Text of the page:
Kids Ocean Day Helps Clean Up LA Beaches

Malibu Foundation with Los Angeles Area Students, Teachers, State of California, and City of Los Angeles Takes Action to Wipe Out Litter and Promote a Healthy Marine Environment

PLAYA DEL REY, CA— Approximately 3,700 elementary school students descended on Dockweiler State Beach to participate in the massive beach clean-up and create an aerial work of art that celebrates the power of kids taking action for the ocean. The aerial art sent a message that clean beaches and oceans are possible and that kids can do some of the heavy lifting to prevent litter and pollutants from reaching the sea where it harms marine animals.

The beach clean-up comes on the heels of Los Angeles Mayor Antonio R. Villaraigosa recognizing June 6, 2008 as “Kids Ocean Day” in Los Angeles.  

“Life on earth depends upon the ocean’s health for the oxygen we breathe, the food that we eat, and the climate we depend upon to thrive,” said Cynthia Ruiz, board of the President of Public Works. “Today, the Malibu Foundation with the City of Los Angeles, State of California, and thousands of our children and teachers are saying everyone must play a crucial role in protecting and conserving ocean resources everyday – no matter where we call home, our well-being is linked to the ocean’s health and the ocean’s health is linked to our ability to stop littering and polluting where we live, work and play.”

The annual event brought together nonprofit organizations, state and local officials, students, parents, teachers, volunteers and administrators focused on the plight of the world’s oceans. Threatened daily by inland litter, illegal dumping, and polluted runoff, organizers called for an increase in the regional stewardship of the oceans and its marine life. Along California’s coast, participants demonstrated their belief and actions on the imperative cause to protect and sustain the world’s oceans by picking up cigarette butts, food wrappers and foam containers, plastic bags and bottles, cans, caps and lids, straws and stirrers.

The event was the climactic celebration of 20 elementary schools that participated in ocean presentations held throughout the academic year in and around the City of Los Angeles. The Malibu Foundation for Environmental Education, which organizes the annual Kids Ocean Day beach clean-up, conducted the presentations on behalf of the Los Angeles Stormwater Program and California Coastal Commission.

“I am inspired by this event and the children who participate in it, all taking action today to prevent debris from getting into the ocean and harming marine animals. The children learned about marine debris and other ocean threats in school, and understand that each of us can and need to be part of the solution to these problems. I would like to thank and congratulate them for being stewards of our beautiful coast and role models for the rest of us,” said Patrick Kruer, chair of the California Coastal Commission. The Coastal Commission coordinates the program statewide and provides financial support from the Whale Tail License Plate Fund.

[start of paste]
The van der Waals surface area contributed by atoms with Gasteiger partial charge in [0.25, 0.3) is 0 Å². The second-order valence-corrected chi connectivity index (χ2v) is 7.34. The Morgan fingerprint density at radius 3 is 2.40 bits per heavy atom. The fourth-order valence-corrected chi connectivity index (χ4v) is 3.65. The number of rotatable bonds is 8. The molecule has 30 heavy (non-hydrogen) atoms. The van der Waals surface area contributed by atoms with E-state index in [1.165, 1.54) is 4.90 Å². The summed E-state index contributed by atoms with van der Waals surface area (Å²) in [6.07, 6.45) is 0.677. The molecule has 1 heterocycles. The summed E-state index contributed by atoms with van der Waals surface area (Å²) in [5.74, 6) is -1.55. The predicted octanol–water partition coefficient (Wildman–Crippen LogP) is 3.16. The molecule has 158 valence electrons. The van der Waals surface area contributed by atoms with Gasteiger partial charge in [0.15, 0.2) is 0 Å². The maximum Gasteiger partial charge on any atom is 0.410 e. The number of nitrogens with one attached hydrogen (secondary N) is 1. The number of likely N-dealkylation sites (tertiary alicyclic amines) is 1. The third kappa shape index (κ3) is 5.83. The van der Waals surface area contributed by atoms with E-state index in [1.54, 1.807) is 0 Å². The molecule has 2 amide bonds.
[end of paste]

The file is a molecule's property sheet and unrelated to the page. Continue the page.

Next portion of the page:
These school presentations addressed the Los Angeles storm drain system, linking the students’ immediate environment to ocean pollution, and encouraging them to take volunteer actions to prevent litter and pollution. Elementary school students were invited to host their own school clean-ups and then join with the thousands of other students at Kids Ocean Day.

“Clean beaches and oceans start with clean neighborhoods,” says Michael Klubock, Executive Director of the Malibu Foundation for Environmental Education. “The children have learned that if we all keep our neighborhoods clean, we’ll prevent litter from traveling through the storm drains and harming the marine environment. Today’s event represents the belief the children have that clean beaches and oceans are possible. Their aerial art piece shows that they are hard at work doing some of tthe heavy lifting necessary to keep that vision alive.”

All the education and activity that led up to Kids Ocean Day culminated in an artistic statement with students participating in an inspirational aerial work of art. The mass of students were organized to form two giant children holding up the earth, and spelling out a phrase highlighting kids in action —”Acting to reduce beach and ocean litter to protect marine life,” explained Klubock.  

A new element to this year’s event was the participation of high school student volunteers that worked with the younger students. The high school students served as mentors to the elementary students during the beach cleanup, provided support, encouragement and motivation to the litter brigades.

At seven locations all along the California coast stretching from Humboldt to San Diego County; more than 7,500 students commemorated World Ocean Day on the 15th anniversary of the Kids Ocean Day Adopt-A-Beach Clean-Ups. Ocean Day is an annual international celebration and call to action to protect the world’s oceans. The Los Angeles event is one part of a Kids’ Ocean Day Adopt-A-Beach program held along the west coast of North America. Kids’ Ocean Day participants include students in Victoria, British Columbia; Humboldt County, CA; San Francisco, CA; Fresno, CA (visiting Monterey); Tulare County, CA (visiting San Luis Obispo); Huntington Beach, CA; and San Diego, CA. World Ocean Day is being celebrated globally on June 8th.

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